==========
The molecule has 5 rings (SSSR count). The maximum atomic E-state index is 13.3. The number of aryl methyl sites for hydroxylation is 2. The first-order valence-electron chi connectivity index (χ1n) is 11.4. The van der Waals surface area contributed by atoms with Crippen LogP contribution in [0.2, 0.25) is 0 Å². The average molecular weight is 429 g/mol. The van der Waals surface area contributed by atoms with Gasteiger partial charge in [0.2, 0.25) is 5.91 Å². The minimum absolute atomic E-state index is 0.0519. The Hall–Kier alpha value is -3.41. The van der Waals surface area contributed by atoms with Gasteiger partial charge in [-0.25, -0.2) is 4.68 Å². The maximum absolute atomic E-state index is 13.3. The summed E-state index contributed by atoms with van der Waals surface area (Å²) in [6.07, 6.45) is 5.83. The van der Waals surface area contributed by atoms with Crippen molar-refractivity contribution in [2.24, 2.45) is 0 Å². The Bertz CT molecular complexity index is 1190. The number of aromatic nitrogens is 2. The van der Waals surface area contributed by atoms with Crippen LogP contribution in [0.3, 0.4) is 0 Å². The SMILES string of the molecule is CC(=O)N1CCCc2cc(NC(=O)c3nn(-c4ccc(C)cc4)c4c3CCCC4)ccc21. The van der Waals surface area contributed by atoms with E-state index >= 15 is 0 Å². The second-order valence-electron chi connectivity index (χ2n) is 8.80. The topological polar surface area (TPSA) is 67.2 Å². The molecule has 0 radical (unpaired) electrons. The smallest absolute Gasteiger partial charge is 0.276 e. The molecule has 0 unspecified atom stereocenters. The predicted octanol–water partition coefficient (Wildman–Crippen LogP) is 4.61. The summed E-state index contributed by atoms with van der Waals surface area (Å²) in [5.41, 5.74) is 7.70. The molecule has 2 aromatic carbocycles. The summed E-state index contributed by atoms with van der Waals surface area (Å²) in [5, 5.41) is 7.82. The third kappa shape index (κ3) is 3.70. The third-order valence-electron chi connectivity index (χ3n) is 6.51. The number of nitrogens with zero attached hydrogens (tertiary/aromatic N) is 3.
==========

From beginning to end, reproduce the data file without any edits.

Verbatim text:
The molecule has 5 rings (SSSR count). The maximum atomic E-state index is 13.3. The number of aryl methyl sites for hydroxylation is 2. The first-order valence-electron chi connectivity index (χ1n) is 11.4. The van der Waals surface area contributed by atoms with Crippen LogP contribution in [0.2, 0.25) is 0 Å². The average molecular weight is 429 g/mol. The van der Waals surface area contributed by atoms with Gasteiger partial charge in [0.2, 0.25) is 5.91 Å². The minimum absolute atomic E-state index is 0.0519. The Hall–Kier alpha value is -3.41. The van der Waals surface area contributed by atoms with Gasteiger partial charge in [-0.25, -0.2) is 4.68 Å². The maximum absolute atomic E-state index is 13.3. The summed E-state index contributed by atoms with van der Waals surface area (Å²) in [6.07, 6.45) is 5.83. The van der Waals surface area contributed by atoms with Crippen molar-refractivity contribution in [2.24, 2.45) is 0 Å². The Bertz CT molecular complexity index is 1190. The number of aromatic nitrogens is 2. The van der Waals surface area contributed by atoms with Crippen LogP contribution in [0.3, 0.4) is 0 Å². The SMILES string of the molecule is CC(=O)N1CCCc2cc(NC(=O)c3nn(-c4ccc(C)cc4)c4c3CCCC4)ccc21. The van der Waals surface area contributed by atoms with E-state index >= 15 is 0 Å². The second-order valence-electron chi connectivity index (χ2n) is 8.80. The topological polar surface area (TPSA) is 67.2 Å². The molecule has 0 radical (unpaired) electrons. The smallest absolute Gasteiger partial charge is 0.276 e. The molecule has 0 unspecified atom stereocenters. The predicted octanol–water partition coefficient (Wildman–Crippen LogP) is 4.61. The summed E-state index contributed by atoms with van der Waals surface area (Å²) in [5.41, 5.74) is 7.70. The molecule has 2 aromatic carbocycles. The summed E-state index contributed by atoms with van der Waals surface area (Å²) in [5, 5.41) is 7.82. The third kappa shape index (κ3) is 3.70. The third-order valence-electron chi connectivity index (χ3n) is 6.51. The number of nitrogens with zero attached hydrogens (tertiary/aromatic N) is 3.